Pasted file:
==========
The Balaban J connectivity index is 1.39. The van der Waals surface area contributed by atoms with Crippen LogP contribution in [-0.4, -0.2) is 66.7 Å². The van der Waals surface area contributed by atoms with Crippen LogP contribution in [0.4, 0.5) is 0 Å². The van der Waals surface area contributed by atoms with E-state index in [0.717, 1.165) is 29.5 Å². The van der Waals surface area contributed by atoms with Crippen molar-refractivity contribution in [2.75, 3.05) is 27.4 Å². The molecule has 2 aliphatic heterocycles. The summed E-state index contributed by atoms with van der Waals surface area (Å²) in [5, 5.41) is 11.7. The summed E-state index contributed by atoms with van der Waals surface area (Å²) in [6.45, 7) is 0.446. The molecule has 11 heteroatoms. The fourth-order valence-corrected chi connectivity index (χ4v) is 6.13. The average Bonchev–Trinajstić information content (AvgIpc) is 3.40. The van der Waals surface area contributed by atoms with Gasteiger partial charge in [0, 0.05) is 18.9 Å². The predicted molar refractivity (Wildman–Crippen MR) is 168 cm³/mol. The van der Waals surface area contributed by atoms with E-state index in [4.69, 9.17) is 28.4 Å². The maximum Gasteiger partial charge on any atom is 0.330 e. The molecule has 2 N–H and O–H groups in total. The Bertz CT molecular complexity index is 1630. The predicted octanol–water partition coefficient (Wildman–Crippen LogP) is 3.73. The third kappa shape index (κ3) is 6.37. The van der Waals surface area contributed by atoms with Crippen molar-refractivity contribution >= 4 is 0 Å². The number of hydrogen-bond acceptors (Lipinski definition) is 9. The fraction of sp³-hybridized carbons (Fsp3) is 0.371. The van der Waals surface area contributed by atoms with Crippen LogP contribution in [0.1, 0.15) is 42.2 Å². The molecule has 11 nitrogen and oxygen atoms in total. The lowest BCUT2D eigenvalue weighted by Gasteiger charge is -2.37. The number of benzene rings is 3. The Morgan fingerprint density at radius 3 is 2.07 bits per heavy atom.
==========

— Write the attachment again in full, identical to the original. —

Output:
The Balaban J connectivity index is 1.39. The van der Waals surface area contributed by atoms with Crippen LogP contribution in [-0.4, -0.2) is 66.7 Å². The van der Waals surface area contributed by atoms with Crippen LogP contribution in [0.4, 0.5) is 0 Å². The van der Waals surface area contributed by atoms with E-state index in [0.717, 1.165) is 29.5 Å². The van der Waals surface area contributed by atoms with Crippen molar-refractivity contribution in [2.75, 3.05) is 27.4 Å². The molecule has 2 aliphatic heterocycles. The summed E-state index contributed by atoms with van der Waals surface area (Å²) in [5, 5.41) is 11.7. The summed E-state index contributed by atoms with van der Waals surface area (Å²) in [6.45, 7) is 0.446. The molecule has 11 heteroatoms. The fourth-order valence-corrected chi connectivity index (χ4v) is 6.13. The average Bonchev–Trinajstić information content (AvgIpc) is 3.40. The van der Waals surface area contributed by atoms with Gasteiger partial charge in [0, 0.05) is 18.9 Å². The predicted molar refractivity (Wildman–Crippen MR) is 168 cm³/mol. The van der Waals surface area contributed by atoms with E-state index in [4.69, 9.17) is 28.4 Å². The maximum Gasteiger partial charge on any atom is 0.330 e. The molecule has 2 N–H and O–H groups in total. The Bertz CT molecular complexity index is 1630. The predicted octanol–water partition coefficient (Wildman–Crippen LogP) is 3.73. The third kappa shape index (κ3) is 6.37. The van der Waals surface area contributed by atoms with Crippen molar-refractivity contribution >= 4 is 0 Å². The number of hydrogen-bond acceptors (Lipinski definition) is 9. The fraction of sp³-hybridized carbons (Fsp3) is 0.371. The van der Waals surface area contributed by atoms with Crippen LogP contribution in [0.1, 0.15) is 42.2 Å². The molecule has 11 nitrogen and oxygen atoms in total. The lowest BCUT2D eigenvalue weighted by Gasteiger charge is -2.37. The number of benzene rings is 3. The Morgan fingerprint density at radius 3 is 2.07 bits per heavy atom.